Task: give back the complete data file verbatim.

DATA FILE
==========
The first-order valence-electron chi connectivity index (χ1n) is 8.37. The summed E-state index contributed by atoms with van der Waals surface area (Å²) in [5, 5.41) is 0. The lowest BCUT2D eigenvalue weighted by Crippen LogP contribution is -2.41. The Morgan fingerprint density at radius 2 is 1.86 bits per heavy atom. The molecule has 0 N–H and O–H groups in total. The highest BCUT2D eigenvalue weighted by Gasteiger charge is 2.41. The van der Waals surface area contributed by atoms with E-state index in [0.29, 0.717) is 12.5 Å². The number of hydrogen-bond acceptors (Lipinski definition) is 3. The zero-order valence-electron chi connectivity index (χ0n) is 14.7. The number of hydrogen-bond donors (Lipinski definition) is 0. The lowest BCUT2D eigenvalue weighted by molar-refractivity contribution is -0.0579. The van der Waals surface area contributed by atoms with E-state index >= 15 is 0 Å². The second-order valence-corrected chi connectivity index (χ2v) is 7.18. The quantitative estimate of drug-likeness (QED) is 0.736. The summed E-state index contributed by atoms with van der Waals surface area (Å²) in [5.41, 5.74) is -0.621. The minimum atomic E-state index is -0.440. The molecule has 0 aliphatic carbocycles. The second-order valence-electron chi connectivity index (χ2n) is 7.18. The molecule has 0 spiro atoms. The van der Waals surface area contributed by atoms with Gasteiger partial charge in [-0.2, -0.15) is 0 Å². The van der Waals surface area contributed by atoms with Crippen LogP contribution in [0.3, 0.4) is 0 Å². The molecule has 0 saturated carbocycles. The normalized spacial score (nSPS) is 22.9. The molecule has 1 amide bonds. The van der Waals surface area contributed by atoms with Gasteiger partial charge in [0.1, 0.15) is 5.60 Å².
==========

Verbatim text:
The first-order valence-electron chi connectivity index (χ1n) is 8.37. The summed E-state index contributed by atoms with van der Waals surface area (Å²) in [5, 5.41) is 0. The lowest BCUT2D eigenvalue weighted by Crippen LogP contribution is -2.41. The Morgan fingerprint density at radius 2 is 1.86 bits per heavy atom. The molecule has 0 N–H and O–H groups in total. The highest BCUT2D eigenvalue weighted by Gasteiger charge is 2.41. The van der Waals surface area contributed by atoms with E-state index in [0.29, 0.717) is 12.5 Å². The number of hydrogen-bond acceptors (Lipinski definition) is 3. The zero-order valence-electron chi connectivity index (χ0n) is 14.7. The number of hydrogen-bond donors (Lipinski definition) is 0. The lowest BCUT2D eigenvalue weighted by molar-refractivity contribution is -0.0579. The van der Waals surface area contributed by atoms with E-state index >= 15 is 0 Å². The second-order valence-corrected chi connectivity index (χ2v) is 7.18. The quantitative estimate of drug-likeness (QED) is 0.736. The summed E-state index contributed by atoms with van der Waals surface area (Å²) in [5.41, 5.74) is -0.621. The minimum atomic E-state index is -0.440. The molecule has 0 aliphatic carbocycles. The second-order valence-electron chi connectivity index (χ2n) is 7.18. The molecule has 0 spiro atoms. The van der Waals surface area contributed by atoms with Gasteiger partial charge in [-0.2, -0.15) is 0 Å². The van der Waals surface area contributed by atoms with Crippen LogP contribution in [0.3, 0.4) is 0 Å². The molecule has 0 saturated carbocycles. The normalized spacial score (nSPS) is 22.9. The molecule has 1 amide bonds. The van der Waals surface area contributed by atoms with Gasteiger partial charge in [0.1, 0.15) is 5.60 Å².